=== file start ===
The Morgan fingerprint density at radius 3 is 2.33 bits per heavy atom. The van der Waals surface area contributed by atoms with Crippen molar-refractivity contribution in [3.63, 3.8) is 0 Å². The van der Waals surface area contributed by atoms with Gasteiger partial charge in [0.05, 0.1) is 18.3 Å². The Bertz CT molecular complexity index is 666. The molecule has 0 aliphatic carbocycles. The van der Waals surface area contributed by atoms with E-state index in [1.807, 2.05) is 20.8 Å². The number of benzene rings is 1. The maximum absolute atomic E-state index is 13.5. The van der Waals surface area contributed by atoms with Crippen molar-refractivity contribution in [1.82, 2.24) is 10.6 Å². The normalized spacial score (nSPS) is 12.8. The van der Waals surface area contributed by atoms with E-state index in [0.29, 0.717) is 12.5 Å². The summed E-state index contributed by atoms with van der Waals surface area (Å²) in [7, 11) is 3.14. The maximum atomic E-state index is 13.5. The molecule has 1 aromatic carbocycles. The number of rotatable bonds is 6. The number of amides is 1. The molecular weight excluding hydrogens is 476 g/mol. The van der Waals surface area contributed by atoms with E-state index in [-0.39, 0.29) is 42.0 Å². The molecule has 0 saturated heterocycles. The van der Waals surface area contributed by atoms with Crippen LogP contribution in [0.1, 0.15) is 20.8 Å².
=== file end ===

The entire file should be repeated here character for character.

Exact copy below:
The Morgan fingerprint density at radius 3 is 2.33 bits per heavy atom. The van der Waals surface area contributed by atoms with Crippen molar-refractivity contribution in [3.63, 3.8) is 0 Å². The van der Waals surface area contributed by atoms with Gasteiger partial charge in [0.05, 0.1) is 18.3 Å². The Bertz CT molecular complexity index is 666. The molecule has 0 aliphatic carbocycles. The van der Waals surface area contributed by atoms with E-state index in [1.807, 2.05) is 20.8 Å². The number of benzene rings is 1. The maximum absolute atomic E-state index is 13.5. The van der Waals surface area contributed by atoms with Crippen molar-refractivity contribution in [1.82, 2.24) is 10.6 Å². The normalized spacial score (nSPS) is 12.8. The van der Waals surface area contributed by atoms with E-state index in [0.29, 0.717) is 12.5 Å². The summed E-state index contributed by atoms with van der Waals surface area (Å²) in [7, 11) is 3.14. The maximum atomic E-state index is 13.5. The molecule has 1 aromatic carbocycles. The number of rotatable bonds is 6. The number of amides is 1. The molecular weight excluding hydrogens is 476 g/mol. The van der Waals surface area contributed by atoms with E-state index in [-0.39, 0.29) is 42.0 Å². The molecule has 0 saturated heterocycles. The van der Waals surface area contributed by atoms with Crippen LogP contribution in [0.1, 0.15) is 20.8 Å².